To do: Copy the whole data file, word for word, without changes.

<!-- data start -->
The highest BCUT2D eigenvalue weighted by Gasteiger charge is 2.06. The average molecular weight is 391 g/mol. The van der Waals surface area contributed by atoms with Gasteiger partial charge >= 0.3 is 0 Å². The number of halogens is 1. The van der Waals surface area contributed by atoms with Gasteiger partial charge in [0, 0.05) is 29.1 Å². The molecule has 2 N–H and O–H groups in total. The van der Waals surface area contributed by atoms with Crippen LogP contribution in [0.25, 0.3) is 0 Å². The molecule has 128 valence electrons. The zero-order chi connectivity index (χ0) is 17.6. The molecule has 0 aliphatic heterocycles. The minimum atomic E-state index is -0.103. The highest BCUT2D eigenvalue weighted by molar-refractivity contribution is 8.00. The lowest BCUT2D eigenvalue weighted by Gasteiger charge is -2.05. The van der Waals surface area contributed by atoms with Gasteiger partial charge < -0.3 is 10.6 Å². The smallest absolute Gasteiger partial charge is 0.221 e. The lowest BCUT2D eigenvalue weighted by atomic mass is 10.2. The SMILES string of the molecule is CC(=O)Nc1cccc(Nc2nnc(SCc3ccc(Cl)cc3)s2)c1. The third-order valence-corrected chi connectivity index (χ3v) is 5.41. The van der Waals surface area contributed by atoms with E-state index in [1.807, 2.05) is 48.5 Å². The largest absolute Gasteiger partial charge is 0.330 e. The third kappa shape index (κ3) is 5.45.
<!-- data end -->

The highest BCUT2D eigenvalue weighted by Gasteiger charge is 2.06. The average molecular weight is 391 g/mol. The van der Waals surface area contributed by atoms with Gasteiger partial charge >= 0.3 is 0 Å². The number of halogens is 1. The van der Waals surface area contributed by atoms with Gasteiger partial charge in [0, 0.05) is 29.1 Å². The molecule has 2 N–H and O–H groups in total. The van der Waals surface area contributed by atoms with Crippen LogP contribution in [0.25, 0.3) is 0 Å². The molecule has 128 valence electrons. The zero-order chi connectivity index (χ0) is 17.6. The molecule has 0 aliphatic heterocycles. The minimum atomic E-state index is -0.103. The highest BCUT2D eigenvalue weighted by molar-refractivity contribution is 8.00. The lowest BCUT2D eigenvalue weighted by Gasteiger charge is -2.05. The van der Waals surface area contributed by atoms with Gasteiger partial charge < -0.3 is 10.6 Å². The smallest absolute Gasteiger partial charge is 0.221 e. The lowest BCUT2D eigenvalue weighted by atomic mass is 10.2. The SMILES string of the molecule is CC(=O)Nc1cccc(Nc2nnc(SCc3ccc(Cl)cc3)s2)c1. The third-order valence-corrected chi connectivity index (χ3v) is 5.41. The van der Waals surface area contributed by atoms with E-state index in [1.807, 2.05) is 48.5 Å². The largest absolute Gasteiger partial charge is 0.330 e. The third kappa shape index (κ3) is 5.45.